John Boyega stars in Detroit, which tells the gripping story of a police raid in Detroit in 1967, which resulted in one of the largest citizen uprisings in the United States’ history.
When They See Us
From Ava DuVernay comes this powerful miniseries, which documents the notorious true story of the Central Park Five – five Harlem teenagers of colour who were wrongly convicted of a rape they didn’t commit.
Explained: The Racial Wealth Gap
This 16 minute episode of Netflix’s Explained sees Cory Booker and others discuss how slavery, housing discrimination and centuries of inequality have compounded to create a racial wealth gap.
Black and Scottish
What does it mean to be black and Scottish? In this seminal, identity-defining film, director Stewart Kyasimire seeks out a range of black Scots from all generations and diverse backgrounds to hear some compelling answers.
Andre ‘Dre’ Johnson has a great job, a beautiful wife, four kids, and a colonial home in the suburbs. But has success brought too much assimilation? With help from his dad, Dre sets out to establish a sense of cultural identity for his family.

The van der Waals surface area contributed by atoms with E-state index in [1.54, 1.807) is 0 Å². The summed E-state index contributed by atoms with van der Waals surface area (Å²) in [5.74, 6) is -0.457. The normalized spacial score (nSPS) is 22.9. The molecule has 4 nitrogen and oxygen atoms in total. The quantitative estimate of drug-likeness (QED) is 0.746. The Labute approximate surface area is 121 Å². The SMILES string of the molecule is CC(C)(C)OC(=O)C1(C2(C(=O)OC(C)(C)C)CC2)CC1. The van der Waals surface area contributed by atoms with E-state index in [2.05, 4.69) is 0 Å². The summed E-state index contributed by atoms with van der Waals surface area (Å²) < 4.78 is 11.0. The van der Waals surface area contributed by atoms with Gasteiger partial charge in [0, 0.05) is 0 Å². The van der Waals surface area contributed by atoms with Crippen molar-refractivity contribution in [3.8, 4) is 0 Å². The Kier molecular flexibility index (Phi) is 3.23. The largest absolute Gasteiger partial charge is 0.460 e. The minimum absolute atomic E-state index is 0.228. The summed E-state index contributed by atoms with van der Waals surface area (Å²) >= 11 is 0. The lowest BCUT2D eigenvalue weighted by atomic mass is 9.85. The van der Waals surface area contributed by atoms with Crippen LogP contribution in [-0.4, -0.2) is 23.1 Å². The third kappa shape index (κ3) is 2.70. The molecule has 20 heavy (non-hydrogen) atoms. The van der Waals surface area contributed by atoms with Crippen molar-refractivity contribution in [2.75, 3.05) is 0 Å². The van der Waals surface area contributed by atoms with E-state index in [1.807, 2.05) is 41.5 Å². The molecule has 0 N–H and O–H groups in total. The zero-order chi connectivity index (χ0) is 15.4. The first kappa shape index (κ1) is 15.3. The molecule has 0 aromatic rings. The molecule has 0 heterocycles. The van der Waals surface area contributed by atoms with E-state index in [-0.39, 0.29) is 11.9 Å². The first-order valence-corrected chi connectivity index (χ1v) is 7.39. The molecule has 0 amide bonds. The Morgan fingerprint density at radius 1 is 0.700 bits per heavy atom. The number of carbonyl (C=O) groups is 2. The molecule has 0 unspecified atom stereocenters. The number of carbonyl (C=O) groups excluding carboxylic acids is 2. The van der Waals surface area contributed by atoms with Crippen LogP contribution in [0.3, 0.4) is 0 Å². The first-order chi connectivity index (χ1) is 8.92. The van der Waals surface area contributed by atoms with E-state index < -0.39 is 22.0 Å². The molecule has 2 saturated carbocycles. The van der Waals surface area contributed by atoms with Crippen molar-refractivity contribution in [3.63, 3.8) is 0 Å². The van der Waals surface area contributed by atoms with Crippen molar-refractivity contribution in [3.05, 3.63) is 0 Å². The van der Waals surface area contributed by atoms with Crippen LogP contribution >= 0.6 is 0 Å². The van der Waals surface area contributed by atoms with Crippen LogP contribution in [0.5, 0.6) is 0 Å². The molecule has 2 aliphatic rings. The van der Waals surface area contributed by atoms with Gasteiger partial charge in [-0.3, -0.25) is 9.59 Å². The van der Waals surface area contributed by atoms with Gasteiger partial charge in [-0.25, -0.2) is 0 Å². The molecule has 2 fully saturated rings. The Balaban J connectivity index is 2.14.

Dear White People
Students of colour navigate the daily slights and slippery politics of life at an Ivy College that’s not nearly as ‘post-radical’ as it thinks in this comedy drama series.
From the creator of black-ish, Kenya Barris, comes #blackAF, a mockumentary where Kenya plays a fictionalised version of himself. The series takes a look at the messy, unfiltered and often hilarious world of what it means to be a ‘new money’ black family trying to ‘get it right’ in a modern world where ‘right’ is no longer a fixed concept.
Reggie Yates: Life and Death in Chicago
In 2016, against a backdrop of unprecedented gun violence, Reggie Yates travels to Chicago to investigate gun crime in President Obama’s adopted hometown. There were 468 murders in 2015, and in 2016 the murder rate has soared by 72 per cent. With many of the victims being young African-American men, who is to blame?
Little Fires Everywhere
Based on Celeste Ng’s 2017 bestseller, Little Fires Everywhere follows the intertwined fates of the picture-perfect Richardson family and a working-class single mother, Mia (Kerry Washington), and daughter, Pearl. In the book, Mia and Pearl’s races weren’t specified, however casting them as black in the show adds another layer to the central conflict between Elena Richardson (Reese Witherspoon) and Mia, which is exacerbated by Mia’s race.